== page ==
Today, let’s tackle the second word, Pressure. It’s immediately paradoxical that these two words are used together: Gentle. Pressure. But any change effort will require some sort of pressure.
- “He couldn’t take the pressure of the new job.”
- “She felt pressured to change her mind.”
- “The Quarterback folded under the extreme pressure from the fans”
Where does this pressure come from? Plot twist: It’s not you! Pressure must come from the use of Metrics!
The metrics form the pressure needed to create change. Once a number is attached to an effort, for example, there is immediate—and growing—pressure. Consider these examples:
- How many nights have you set an alarm in order to wake up in time to make an early morning flight? When I do, I often have trouble sleeping out of a fear of the alarm not going off, causing me to miss the flight. I toss and turn, thinking: Did I set the time to a.m. or p.m.? Is the volume setting loud enough to wake me up? Have I allowed enough time to get to the airport? Pressure.
- What if you were a high school senior who dreamt of attending Harvard University? In addition to your high school extracurricular career and GPA score, you would need a good SAT score to gain admission. A quick bit of research reveals that you would need an SAT combined score of 1580 to give yourself the best chance to be considered. As you sit down to start the grueling test, you can see that number flashing in your head: 1580...1580...1580. Pressure.
- Let’s say your team just implemented a new online system to allow customers more access to their own data, as well as to solutions and answers to common problems. To measure whether the new platform works, you set up metrics to measure customer satisfaction, numbers of complaints lodged to customer service, and overall staff time spent managing these problems. Over time, you watch these numbers to see if the change is working. Pressure.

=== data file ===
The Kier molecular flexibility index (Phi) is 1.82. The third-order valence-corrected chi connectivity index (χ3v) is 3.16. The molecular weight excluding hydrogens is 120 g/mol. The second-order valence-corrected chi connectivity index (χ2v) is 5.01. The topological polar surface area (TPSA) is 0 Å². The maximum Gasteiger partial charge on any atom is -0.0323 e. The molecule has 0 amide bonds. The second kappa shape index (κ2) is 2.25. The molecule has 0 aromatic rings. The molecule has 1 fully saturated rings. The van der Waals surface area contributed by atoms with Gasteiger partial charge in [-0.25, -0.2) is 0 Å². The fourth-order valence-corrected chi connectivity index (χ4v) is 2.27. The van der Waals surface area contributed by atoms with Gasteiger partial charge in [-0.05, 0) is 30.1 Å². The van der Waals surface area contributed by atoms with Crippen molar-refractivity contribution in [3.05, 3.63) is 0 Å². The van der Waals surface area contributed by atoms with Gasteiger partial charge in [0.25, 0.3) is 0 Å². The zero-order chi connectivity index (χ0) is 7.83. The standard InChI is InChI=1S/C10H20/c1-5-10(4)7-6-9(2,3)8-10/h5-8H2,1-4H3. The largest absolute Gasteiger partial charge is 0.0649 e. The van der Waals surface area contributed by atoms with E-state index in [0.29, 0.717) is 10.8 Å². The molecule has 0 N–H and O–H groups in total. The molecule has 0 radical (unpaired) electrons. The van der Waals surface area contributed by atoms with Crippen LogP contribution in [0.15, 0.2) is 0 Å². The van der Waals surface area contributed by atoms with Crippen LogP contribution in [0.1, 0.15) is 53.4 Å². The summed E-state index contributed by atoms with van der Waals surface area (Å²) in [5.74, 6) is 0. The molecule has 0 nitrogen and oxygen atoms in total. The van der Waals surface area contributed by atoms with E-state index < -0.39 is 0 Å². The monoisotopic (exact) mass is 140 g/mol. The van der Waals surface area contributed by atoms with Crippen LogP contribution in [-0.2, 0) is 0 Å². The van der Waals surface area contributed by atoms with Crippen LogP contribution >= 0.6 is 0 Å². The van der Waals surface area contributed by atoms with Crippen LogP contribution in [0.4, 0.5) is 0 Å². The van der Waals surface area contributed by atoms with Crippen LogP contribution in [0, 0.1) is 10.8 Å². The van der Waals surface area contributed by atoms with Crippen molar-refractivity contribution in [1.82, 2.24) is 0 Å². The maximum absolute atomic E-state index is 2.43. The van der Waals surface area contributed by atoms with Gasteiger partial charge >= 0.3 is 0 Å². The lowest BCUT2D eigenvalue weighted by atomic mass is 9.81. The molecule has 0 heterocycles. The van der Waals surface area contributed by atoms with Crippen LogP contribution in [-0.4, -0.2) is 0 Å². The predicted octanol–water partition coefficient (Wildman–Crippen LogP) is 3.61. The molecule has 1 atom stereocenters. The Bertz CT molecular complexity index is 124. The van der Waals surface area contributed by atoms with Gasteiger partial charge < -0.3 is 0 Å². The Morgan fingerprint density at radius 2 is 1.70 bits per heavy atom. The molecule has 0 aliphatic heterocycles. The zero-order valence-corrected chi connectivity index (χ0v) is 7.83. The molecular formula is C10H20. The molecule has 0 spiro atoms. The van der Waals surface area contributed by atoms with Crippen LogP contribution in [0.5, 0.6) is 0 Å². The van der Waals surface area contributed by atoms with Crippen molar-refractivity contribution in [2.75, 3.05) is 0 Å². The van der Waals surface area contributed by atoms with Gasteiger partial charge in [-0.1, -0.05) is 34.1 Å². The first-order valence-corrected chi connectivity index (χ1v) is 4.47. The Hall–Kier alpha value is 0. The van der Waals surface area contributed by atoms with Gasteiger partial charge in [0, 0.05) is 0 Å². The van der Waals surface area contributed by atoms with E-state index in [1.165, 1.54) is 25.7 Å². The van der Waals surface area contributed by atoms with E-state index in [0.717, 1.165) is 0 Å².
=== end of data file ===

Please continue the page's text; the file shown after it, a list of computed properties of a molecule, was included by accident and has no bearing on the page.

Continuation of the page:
Here’s the thing: if pressure isn’t created by the metrics you chose, then the pressure for results will have to come from you, the leader. You will be constantly circling back to remind your team of their responsibility. You will have to manufacture some sort of punishment/reward system to keep people moving forward. You will find yourself feeling all the pressure for results—and your team will feel none of it. Or worse yet, you will have no idea if your change is effective, and confidence and trust will plummet.
Creating this pressure—through metrics—is the key to ultimately developing and enjoying a Culture of Accountability. The real challenge for leaders is determining which metrics to track. What measurements will bring about the right pressure, for the best change? Contact us to set up your 30 minute FREE assessment!
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